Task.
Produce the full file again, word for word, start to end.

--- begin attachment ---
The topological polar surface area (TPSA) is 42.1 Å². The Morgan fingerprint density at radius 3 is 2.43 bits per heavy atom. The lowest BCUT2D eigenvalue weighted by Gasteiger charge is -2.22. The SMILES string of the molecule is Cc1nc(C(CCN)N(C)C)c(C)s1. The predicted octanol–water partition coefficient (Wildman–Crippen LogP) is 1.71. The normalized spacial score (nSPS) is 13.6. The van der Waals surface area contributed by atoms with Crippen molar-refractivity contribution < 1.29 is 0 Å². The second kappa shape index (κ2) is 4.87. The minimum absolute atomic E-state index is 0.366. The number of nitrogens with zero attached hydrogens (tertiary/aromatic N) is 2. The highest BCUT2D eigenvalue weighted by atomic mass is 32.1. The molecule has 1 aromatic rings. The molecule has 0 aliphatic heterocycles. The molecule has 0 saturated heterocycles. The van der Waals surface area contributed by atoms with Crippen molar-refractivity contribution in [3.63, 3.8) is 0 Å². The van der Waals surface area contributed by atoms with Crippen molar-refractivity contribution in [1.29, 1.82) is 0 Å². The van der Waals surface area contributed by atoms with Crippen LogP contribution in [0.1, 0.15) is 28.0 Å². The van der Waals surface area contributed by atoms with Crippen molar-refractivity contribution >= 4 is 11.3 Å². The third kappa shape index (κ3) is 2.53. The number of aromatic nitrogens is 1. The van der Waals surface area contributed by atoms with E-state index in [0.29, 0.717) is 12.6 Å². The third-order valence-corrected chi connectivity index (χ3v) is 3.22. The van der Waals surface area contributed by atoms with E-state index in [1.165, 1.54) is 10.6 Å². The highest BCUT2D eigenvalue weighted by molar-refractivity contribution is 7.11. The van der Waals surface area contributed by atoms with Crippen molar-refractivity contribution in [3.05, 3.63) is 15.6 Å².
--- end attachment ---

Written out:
The topological polar surface area (TPSA) is 42.1 Å². The Morgan fingerprint density at radius 3 is 2.43 bits per heavy atom. The lowest BCUT2D eigenvalue weighted by Gasteiger charge is -2.22. The SMILES string of the molecule is Cc1nc(C(CCN)N(C)C)c(C)s1. The predicted octanol–water partition coefficient (Wildman–Crippen LogP) is 1.71. The normalized spacial score (nSPS) is 13.6. The van der Waals surface area contributed by atoms with Crippen molar-refractivity contribution < 1.29 is 0 Å². The second kappa shape index (κ2) is 4.87. The minimum absolute atomic E-state index is 0.366. The number of nitrogens with zero attached hydrogens (tertiary/aromatic N) is 2. The highest BCUT2D eigenvalue weighted by atomic mass is 32.1. The molecule has 1 aromatic rings. The molecule has 0 aliphatic heterocycles. The molecule has 0 saturated heterocycles. The van der Waals surface area contributed by atoms with Crippen molar-refractivity contribution in [3.63, 3.8) is 0 Å². The van der Waals surface area contributed by atoms with Crippen molar-refractivity contribution in [1.29, 1.82) is 0 Å². The van der Waals surface area contributed by atoms with Crippen LogP contribution in [0.1, 0.15) is 28.0 Å². The van der Waals surface area contributed by atoms with Crippen molar-refractivity contribution >= 4 is 11.3 Å². The third kappa shape index (κ3) is 2.53. The number of aromatic nitrogens is 1. The van der Waals surface area contributed by atoms with E-state index in [0.29, 0.717) is 12.6 Å². The third-order valence-corrected chi connectivity index (χ3v) is 3.22. The van der Waals surface area contributed by atoms with E-state index in [1.165, 1.54) is 10.6 Å². The highest BCUT2D eigenvalue weighted by molar-refractivity contribution is 7.11. The van der Waals surface area contributed by atoms with Crippen molar-refractivity contribution in [3.05, 3.63) is 15.6 Å².